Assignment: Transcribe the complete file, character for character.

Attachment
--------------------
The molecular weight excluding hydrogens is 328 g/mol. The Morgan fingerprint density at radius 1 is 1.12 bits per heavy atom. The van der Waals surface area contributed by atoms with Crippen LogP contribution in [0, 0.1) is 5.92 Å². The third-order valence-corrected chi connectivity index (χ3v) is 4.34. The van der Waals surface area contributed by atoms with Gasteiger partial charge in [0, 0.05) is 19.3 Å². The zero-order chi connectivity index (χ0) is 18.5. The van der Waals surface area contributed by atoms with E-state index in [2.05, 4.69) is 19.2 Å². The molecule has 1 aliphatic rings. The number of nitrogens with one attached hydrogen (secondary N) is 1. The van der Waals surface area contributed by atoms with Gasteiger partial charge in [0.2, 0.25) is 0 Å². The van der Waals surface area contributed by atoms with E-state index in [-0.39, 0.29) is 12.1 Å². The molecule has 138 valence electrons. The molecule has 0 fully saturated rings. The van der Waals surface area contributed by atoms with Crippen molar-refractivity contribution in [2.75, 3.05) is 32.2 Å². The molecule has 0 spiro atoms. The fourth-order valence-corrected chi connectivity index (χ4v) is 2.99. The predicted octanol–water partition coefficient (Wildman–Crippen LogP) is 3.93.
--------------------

The molecular weight excluding hydrogens is 328 g/mol. The Morgan fingerprint density at radius 1 is 1.12 bits per heavy atom. The van der Waals surface area contributed by atoms with Crippen LogP contribution in [0, 0.1) is 5.92 Å². The third-order valence-corrected chi connectivity index (χ3v) is 4.34. The van der Waals surface area contributed by atoms with Gasteiger partial charge in [0, 0.05) is 19.3 Å². The zero-order chi connectivity index (χ0) is 18.5. The van der Waals surface area contributed by atoms with E-state index in [2.05, 4.69) is 19.2 Å². The molecule has 1 aliphatic rings. The number of nitrogens with one attached hydrogen (secondary N) is 1. The van der Waals surface area contributed by atoms with Gasteiger partial charge in [0.2, 0.25) is 0 Å². The van der Waals surface area contributed by atoms with E-state index in [-0.39, 0.29) is 12.1 Å². The molecule has 138 valence electrons. The molecule has 0 fully saturated rings. The van der Waals surface area contributed by atoms with Crippen molar-refractivity contribution in [2.75, 3.05) is 32.2 Å². The molecule has 0 spiro atoms. The fourth-order valence-corrected chi connectivity index (χ4v) is 2.99. The predicted octanol–water partition coefficient (Wildman–Crippen LogP) is 3.93.